"The Carano-'Cyborg' fight was one of the highest-rated shows on Showtime, was the highest-rated MMA show on Showtime until we started the heavyweight tournament in February of last year," Strikeforce founder Scott Coker said Saturday. "For two years it held the record. So I believe once we get [Rousey-Santos] together, it will beat the past ratings record and the past gate record because it's going to be probably the biggest fight in the history of [women's] mixed martial arts."
Rousey and Santos have already begun to posture over the logistics of a potential fight. Rousey insists Santos has to come down to 135 pounds and meet her; Santos says she's incapable of getting that low. Ultimately there's too much at stake for the pair not to meet somewhere in the middle.
While Rousey and Santos appear laps ahead of their competition, there's undeniably a pack of women's fighters engaging in quality bouts who simply weren't around to provide depth three years ago. Twice in the past month alone, women have engaged in bouts likely to make the final list of contenders for Fight of the Year.
On July 28, the all-women's Invicta Fighting Championship featured a main event in Kansas City between 2004 Olympic women's wrestling silver medalist Sara McMann and veteran Shayna Baszler. McMann, a star in the making, outlasted Baszler in a 15-minute battle that featured a little bit of everything.
Saturday, on the same card as Rousey-Kaufman, another women's fight stole the show. Tate met grizzled veteran Julie Kedzie in Tate's first bout since losing to Rousey. The result was a three-round battle filled with dramatic twists and turns. Kedzie appeared to have the bout finished when she dropped Tate with a ferocious head kick midway through the final round, but Tate kept her wits and finished Kedzie with an armbar about 90 seconds before she likely would have lost a decision.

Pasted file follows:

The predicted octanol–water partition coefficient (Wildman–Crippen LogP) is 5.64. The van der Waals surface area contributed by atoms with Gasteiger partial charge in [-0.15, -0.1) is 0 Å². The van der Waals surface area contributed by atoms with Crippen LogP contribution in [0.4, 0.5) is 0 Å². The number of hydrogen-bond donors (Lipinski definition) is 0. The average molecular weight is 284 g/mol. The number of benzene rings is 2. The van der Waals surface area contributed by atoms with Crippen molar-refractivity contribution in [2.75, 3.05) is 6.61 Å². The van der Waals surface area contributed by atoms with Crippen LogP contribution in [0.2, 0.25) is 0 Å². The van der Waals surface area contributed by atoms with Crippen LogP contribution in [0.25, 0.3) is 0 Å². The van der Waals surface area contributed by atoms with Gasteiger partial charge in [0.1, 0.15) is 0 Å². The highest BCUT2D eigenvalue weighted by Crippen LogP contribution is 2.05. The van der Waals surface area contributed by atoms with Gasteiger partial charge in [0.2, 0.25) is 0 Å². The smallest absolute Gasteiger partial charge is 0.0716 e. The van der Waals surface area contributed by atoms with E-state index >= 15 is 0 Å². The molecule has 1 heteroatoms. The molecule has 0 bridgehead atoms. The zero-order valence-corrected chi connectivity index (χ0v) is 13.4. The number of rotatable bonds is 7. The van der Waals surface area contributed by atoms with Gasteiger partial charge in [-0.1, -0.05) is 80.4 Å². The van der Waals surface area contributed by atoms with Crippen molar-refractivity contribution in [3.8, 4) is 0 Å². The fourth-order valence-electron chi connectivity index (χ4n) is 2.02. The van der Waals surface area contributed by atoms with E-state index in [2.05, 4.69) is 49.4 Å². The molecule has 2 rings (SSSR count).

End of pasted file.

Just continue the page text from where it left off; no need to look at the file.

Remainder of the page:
McMann, Baszler, Tate and Kedzie are just some of the names in a talent pool that includes the likes of talented striker Germaine de Randamie, former Marine and openly gay fighter Liz Carmouche, and lighter-weight standouts like strawweights Jessica Aguilar and Megumi Fujii and atomweight Naho Sugiyama.
The bad news, at least in the short term? The only fans who saw McMann-Baszler were diehards who followed a live online stream and those who later watched on YouTube when word of mouth about the bout spread; and Tate-Kedzie was bizarrely relegated to Saturday's undercard, which was telecast on the lesser-watched Showtime Extreme.
UFC president Dana White has adamantly opposed the addition of women's divisions to MMA's biggest stage over the years. His frequently stated reason is there aren't enough quality fighters to fill out the various divisions.
When the UFC's parent company, Zuffa LLC, purchased Strikeforce in 2011, White took a laissez-faire approach to its women's division, neither getting in its way nor particularly going out of his way to promote it.
But MMA's grand poobah seems to be coming around. He showed up in San Diego on Saturday and not only praised Rousey, but also tweeted his excitement over Tate-Kedzie throughout the fight. On Tuesday, he told a Las Vegas radio station that he could envision a potential Rousey-Santos fight headlining or co-headlining a major UFC event. Then Tuesday night during a Facebook chat with UFC fans, White said he's "warming up" to the idea of women's fighting.
Can White, with his vaunted promotional acumen, be fully sold on the viability of women's fighting? The answer to that question will ultimately decide whether women's MMA has staying power this time around or whether this summer's excitement turns into 2009, Part II.